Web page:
Here are some hard truths. The role of local authorities in an age of seemingly permanent austerity is to implement the government’s agenda by making painful decisions about which services to cut or scrap. No matter how enthusiastic and committed your local councillor is, even if they belong to the party that’s in power on the council, they’re obliged to deliver the government’s austerity agenda. There’s no getting away from it – your local councillor is the one who has a role in deciding where the axe is going to fall.

If you recognise the constraints your local councillor operates under but still want to vote, that’s fine. As anarchists, we’re supposed to hold a strict line on voting not changing anything. Voting under the system we have will never deliver the radical change we desire. However, we recognise that there are merits in voting for the least worst option or for a councillor who is acutely aware of the constraints they’ll be working under but who will still pull out the stops for you. Obviously, if there’s a candidate from the far right standing in your ward, then getting out to vote to stop them making gains is imperative. Supporters of reactionary and far right parties tend to be more motivated when it comes to voting so that has to be countered.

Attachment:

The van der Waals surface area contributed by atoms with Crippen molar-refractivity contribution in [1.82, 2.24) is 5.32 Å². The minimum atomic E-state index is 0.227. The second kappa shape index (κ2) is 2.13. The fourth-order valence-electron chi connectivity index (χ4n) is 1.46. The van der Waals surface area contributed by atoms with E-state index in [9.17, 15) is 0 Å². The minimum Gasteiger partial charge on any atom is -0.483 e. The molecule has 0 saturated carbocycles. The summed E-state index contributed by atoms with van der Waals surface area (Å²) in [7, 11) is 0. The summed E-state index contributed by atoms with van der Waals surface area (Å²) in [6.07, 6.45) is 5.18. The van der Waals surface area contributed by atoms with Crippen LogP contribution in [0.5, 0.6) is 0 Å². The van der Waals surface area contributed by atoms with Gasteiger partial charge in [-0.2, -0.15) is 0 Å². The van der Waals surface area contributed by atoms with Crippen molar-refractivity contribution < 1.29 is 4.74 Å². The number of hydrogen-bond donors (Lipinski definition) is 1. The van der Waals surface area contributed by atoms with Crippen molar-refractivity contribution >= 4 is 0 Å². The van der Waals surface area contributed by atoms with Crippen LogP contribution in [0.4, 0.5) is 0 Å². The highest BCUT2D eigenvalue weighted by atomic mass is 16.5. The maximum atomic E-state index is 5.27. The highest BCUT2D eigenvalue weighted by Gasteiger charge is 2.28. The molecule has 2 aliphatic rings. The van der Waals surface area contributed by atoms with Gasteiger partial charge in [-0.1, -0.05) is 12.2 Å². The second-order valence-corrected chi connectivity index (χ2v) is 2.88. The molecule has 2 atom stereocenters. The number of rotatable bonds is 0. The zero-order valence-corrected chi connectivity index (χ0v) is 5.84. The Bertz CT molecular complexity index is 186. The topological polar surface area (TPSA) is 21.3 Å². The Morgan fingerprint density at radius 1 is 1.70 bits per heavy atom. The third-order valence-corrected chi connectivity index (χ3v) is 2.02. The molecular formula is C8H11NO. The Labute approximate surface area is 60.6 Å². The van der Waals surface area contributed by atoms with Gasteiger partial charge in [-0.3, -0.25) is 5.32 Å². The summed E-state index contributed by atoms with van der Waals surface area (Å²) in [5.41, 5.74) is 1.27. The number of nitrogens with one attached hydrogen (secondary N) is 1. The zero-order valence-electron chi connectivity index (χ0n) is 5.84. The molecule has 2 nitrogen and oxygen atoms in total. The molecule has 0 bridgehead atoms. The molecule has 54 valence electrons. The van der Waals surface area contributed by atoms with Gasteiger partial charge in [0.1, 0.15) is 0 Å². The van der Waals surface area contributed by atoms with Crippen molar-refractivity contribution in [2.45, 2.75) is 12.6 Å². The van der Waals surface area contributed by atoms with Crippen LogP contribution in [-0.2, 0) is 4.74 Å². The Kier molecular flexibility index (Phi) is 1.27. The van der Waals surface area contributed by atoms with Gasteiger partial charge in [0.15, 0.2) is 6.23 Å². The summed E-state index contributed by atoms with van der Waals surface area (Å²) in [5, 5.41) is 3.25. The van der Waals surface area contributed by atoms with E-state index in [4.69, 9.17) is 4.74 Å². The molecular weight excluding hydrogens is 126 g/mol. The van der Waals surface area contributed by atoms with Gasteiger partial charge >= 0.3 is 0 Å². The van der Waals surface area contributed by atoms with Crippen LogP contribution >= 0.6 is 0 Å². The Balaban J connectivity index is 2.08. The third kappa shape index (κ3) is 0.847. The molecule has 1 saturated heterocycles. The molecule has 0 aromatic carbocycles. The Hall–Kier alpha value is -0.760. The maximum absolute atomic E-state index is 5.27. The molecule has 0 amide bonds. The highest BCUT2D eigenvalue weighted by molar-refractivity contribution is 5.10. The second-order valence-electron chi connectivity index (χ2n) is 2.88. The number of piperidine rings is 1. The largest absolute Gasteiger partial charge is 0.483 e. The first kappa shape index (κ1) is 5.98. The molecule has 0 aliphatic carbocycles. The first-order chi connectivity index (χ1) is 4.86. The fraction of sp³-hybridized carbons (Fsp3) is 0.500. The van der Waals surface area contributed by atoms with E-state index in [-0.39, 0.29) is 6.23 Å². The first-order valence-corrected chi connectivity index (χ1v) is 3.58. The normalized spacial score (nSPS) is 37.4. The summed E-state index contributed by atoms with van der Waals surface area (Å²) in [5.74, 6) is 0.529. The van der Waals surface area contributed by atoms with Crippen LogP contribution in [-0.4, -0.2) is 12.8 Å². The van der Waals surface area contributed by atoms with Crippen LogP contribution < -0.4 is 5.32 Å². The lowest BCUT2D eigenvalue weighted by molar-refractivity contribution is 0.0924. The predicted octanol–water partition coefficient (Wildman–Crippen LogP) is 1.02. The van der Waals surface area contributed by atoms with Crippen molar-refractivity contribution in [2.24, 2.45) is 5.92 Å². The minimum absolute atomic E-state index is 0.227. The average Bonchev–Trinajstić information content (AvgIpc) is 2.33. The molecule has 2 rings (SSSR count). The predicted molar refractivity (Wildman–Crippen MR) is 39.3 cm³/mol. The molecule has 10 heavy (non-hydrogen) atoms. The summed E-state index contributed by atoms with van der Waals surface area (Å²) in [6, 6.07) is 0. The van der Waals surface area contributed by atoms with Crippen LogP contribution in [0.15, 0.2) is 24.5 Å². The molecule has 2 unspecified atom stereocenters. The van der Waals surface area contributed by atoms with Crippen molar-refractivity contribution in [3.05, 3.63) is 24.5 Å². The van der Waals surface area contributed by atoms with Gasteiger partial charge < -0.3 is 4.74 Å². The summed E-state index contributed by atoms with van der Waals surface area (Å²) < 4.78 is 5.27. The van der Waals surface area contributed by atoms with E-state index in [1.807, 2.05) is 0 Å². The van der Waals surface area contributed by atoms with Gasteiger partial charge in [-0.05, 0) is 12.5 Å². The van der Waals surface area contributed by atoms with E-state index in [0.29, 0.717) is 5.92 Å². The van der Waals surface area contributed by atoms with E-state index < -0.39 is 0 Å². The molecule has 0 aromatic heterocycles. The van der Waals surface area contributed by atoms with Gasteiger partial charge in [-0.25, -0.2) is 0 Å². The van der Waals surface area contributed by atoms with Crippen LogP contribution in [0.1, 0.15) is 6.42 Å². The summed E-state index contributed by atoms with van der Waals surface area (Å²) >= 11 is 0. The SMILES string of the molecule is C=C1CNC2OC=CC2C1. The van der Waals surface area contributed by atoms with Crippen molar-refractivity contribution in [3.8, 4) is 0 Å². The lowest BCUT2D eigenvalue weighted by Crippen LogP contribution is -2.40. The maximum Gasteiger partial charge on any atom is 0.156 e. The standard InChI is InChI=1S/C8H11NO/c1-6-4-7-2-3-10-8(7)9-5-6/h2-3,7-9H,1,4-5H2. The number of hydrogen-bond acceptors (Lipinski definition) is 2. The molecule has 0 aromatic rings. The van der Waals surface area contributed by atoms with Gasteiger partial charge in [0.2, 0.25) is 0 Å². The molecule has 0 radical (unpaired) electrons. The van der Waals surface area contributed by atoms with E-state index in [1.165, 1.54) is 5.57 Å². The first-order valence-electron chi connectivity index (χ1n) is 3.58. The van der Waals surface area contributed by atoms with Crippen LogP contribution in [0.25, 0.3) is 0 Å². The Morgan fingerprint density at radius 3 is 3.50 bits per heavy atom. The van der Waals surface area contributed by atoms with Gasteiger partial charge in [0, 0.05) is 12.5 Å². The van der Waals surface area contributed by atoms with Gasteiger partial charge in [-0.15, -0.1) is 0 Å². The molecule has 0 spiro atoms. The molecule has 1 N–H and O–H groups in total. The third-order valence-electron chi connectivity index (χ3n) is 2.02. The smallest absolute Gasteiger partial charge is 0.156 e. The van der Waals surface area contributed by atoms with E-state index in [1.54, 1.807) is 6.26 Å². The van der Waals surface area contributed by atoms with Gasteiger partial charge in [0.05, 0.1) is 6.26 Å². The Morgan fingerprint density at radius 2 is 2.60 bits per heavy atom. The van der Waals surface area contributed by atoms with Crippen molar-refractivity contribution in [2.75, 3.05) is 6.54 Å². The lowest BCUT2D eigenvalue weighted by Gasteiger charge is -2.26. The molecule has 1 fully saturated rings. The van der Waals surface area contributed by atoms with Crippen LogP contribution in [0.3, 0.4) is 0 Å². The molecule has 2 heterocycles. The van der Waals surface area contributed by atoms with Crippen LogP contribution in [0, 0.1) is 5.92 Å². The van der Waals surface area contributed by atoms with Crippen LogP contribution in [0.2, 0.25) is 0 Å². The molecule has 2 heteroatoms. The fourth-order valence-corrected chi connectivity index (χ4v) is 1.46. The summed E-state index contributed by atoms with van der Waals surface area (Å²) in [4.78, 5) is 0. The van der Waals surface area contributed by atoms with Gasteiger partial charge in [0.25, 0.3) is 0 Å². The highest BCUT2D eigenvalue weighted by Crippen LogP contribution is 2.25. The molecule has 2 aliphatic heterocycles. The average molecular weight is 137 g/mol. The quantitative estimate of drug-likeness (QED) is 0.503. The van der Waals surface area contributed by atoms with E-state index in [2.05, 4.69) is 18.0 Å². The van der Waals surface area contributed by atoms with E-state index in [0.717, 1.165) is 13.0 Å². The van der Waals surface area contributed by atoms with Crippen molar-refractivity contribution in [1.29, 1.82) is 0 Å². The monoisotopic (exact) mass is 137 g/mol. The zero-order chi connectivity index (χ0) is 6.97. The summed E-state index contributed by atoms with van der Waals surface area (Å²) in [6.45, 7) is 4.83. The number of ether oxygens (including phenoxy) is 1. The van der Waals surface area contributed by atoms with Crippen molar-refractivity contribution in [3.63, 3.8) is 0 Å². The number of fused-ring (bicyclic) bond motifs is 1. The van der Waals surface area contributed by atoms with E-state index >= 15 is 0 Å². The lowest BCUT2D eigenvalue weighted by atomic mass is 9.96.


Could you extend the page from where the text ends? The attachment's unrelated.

Whether you vote or not, bear in mind that real change will only come from grassroots community action by residents committed to making a difference in their neighbourhoods. In the case of the ¾ estate in Vange, that change has come from work by the Vange Hill Community Group facilitated by Basildon & Southend Housing Action. This has involved community clean ups, guerilla gardening and constant lobbying of the council officers involved in providing the services the estate relies upon. The two ward councillors have proved themselves to be less than effective and they’re simply bypassed.

In the case of Brooke House Residents (Brooke House is the iconic block in the middle of Basildon town centre) they do have a ward councillor who is pro-active and fully in support of their efforts. He’ll do what he can to lobby for improvements in the block but is also acutely aware of the constraints he faces. One being the long term aim of the council using a policy of managed decline to force residents to seek alternative accommodation so the block can be flogged off to a developer.